Getting a good rating under sustainable building codes such as BREEAM needn't be a headache if you are foresighted and well organised
Councils, housing associations, landowners and developers are increasingly asking for assessments to be carried out on their developments. Typically used standards are the Code for Sustainable Homes for new residential, Ecohomes for refurbished residential and BREEAM for everything else. These tools can be extremely useful, providing a structure for tackling sustainability issues and a handy guide on design and build considerations.
But carried out badly, this process can result in too many meetings, extra expense, delays and even legal proceedings if the required rating is not achieved. So what can you do to make sure that it is a straightforward and successful process?
1. Start early
This is vital, for several reasons. A few tweaks to the early design can make many requirements easier to comply with. Other actions, such as consultation with the local community and whole-life costing, must be considered at an early feasibility stage in order to comply. And others still – particularly relating to site ecology – will be unachievable if work has already started on site. So appoint an assessor early to ensure that you know exactly what is required of the design team. We recommend doing this before RIBA stage D. Doomed is the assessment that starts too late…
2. Appoint responsibility
If the assessor is appointed early enough, compliance requirements can be costed for inclusion in the tender documents of each design team member. This ensures that everybody knows what they are responsible for and, hopefully, will avoid bickering at design team meetings over who needs to do what.
3. Hold regular updates
Once the assessor has been appointed and everybody in the design team knows their responsibilities, keep the assessment on the agenda: regular updates from the team ensure that requirements are not conveniently forgotten about. In addition, get the assessor to attend periodic meetings to review the design and keep the assessment on track. Finally, if any significant design changes are made, make sure that the assessor is notified. It is no good removing the solar thermal panels and then being surprised when the assessed building scores worse than anticipated.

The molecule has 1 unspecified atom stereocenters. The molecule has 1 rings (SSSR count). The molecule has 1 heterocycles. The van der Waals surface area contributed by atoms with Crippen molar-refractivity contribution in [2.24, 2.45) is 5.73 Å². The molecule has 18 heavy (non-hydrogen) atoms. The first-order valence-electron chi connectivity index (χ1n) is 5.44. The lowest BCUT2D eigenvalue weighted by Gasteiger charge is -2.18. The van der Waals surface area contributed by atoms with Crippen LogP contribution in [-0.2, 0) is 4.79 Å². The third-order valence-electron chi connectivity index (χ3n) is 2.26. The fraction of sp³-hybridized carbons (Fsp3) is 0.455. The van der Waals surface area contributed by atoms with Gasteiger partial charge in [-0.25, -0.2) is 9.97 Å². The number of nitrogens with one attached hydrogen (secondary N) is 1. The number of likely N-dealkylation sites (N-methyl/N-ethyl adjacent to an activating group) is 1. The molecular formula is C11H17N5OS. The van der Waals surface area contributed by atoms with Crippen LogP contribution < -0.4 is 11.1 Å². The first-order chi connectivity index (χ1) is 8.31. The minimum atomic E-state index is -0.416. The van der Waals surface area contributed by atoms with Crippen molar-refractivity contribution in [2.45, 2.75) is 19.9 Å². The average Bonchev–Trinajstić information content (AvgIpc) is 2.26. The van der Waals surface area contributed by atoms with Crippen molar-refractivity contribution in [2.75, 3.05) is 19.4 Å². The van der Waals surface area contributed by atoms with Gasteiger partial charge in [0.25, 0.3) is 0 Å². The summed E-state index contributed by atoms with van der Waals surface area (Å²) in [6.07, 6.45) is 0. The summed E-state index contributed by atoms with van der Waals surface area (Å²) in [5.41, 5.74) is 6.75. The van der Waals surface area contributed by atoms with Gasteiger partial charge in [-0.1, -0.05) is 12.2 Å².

4. Make evidence collection easy
Both the Code for Sustainable Homes and the latest version of BREEAM (released last August) require that the formal assessment happens in two stages: first a design stage assessment, carried out once the design is finalised (RIBA stages E-K) and second a post-construction review (RIBA stages K-L). At each stage the assessor must collate a range of detailed information, to be provided by the design team, demonstrating that all requirements have been met. This typically includes plans, specifications, reports and appointment letters. Co-ordinated poorly, this can be onerous and time consuming, so make sure that the assessor provides clear information on exactly what is required and who is responsible for providing it. In many instances, a simple signed letter from the project manager confirming compliance with the requirements may be sufficient, so do this where possible.
5. Don't cheat!
Both the Code for Sustainable Homes and BREEAM 2008 require that a post-construction review be carried out, so absolutely no corners can be cut. The assessor will need to carry out at least one site visit to ensure that everything matches up with the design stage assessment. And if the completed building does not comply, the required rating may be lost. This can seriously jeopardise and delay completion and may be very costly to rectify.
David O'Rorke is an assessor at sustainability consultants Eight Associates